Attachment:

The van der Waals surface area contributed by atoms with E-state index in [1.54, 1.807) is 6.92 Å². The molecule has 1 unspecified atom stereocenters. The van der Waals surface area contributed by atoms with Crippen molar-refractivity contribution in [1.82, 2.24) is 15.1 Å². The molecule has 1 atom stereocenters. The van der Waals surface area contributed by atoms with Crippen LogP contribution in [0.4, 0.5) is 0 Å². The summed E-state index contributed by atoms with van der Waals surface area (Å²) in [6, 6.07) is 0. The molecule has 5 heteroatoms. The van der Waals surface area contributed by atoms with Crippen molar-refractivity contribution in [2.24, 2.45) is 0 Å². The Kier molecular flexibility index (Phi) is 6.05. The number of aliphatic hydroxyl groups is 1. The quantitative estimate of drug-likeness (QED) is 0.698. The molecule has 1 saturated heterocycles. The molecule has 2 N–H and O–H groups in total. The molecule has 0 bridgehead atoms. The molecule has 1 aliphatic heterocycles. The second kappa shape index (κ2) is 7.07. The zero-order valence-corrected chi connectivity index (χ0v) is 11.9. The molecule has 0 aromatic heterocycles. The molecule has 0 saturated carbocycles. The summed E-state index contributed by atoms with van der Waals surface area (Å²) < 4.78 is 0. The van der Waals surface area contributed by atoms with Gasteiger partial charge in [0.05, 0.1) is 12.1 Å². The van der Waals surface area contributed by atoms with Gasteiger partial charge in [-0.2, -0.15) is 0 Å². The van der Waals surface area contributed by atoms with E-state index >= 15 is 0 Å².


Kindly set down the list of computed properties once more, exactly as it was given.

The van der Waals surface area contributed by atoms with E-state index in [1.54, 1.807) is 6.92 Å². The molecule has 1 unspecified atom stereocenters. The van der Waals surface area contributed by atoms with Crippen molar-refractivity contribution in [1.82, 2.24) is 15.1 Å². The molecule has 1 atom stereocenters. The van der Waals surface area contributed by atoms with Crippen LogP contribution in [0.4, 0.5) is 0 Å². The summed E-state index contributed by atoms with van der Waals surface area (Å²) in [6, 6.07) is 0. The molecule has 5 heteroatoms. The van der Waals surface area contributed by atoms with Crippen molar-refractivity contribution in [2.24, 2.45) is 0 Å². The Kier molecular flexibility index (Phi) is 6.05. The number of aliphatic hydroxyl groups is 1. The quantitative estimate of drug-likeness (QED) is 0.698. The molecule has 1 saturated heterocycles. The molecule has 2 N–H and O–H groups in total. The molecule has 0 bridgehead atoms. The molecule has 1 aliphatic heterocycles. The second kappa shape index (κ2) is 7.07. The zero-order valence-corrected chi connectivity index (χ0v) is 11.9. The molecule has 0 aromatic heterocycles. The molecule has 0 saturated carbocycles. The summed E-state index contributed by atoms with van der Waals surface area (Å²) < 4.78 is 0. The van der Waals surface area contributed by atoms with Gasteiger partial charge in [0.05, 0.1) is 12.1 Å². The van der Waals surface area contributed by atoms with Gasteiger partial charge in [-0.2, -0.15) is 0 Å². The van der Waals surface area contributed by atoms with E-state index >= 15 is 0 Å².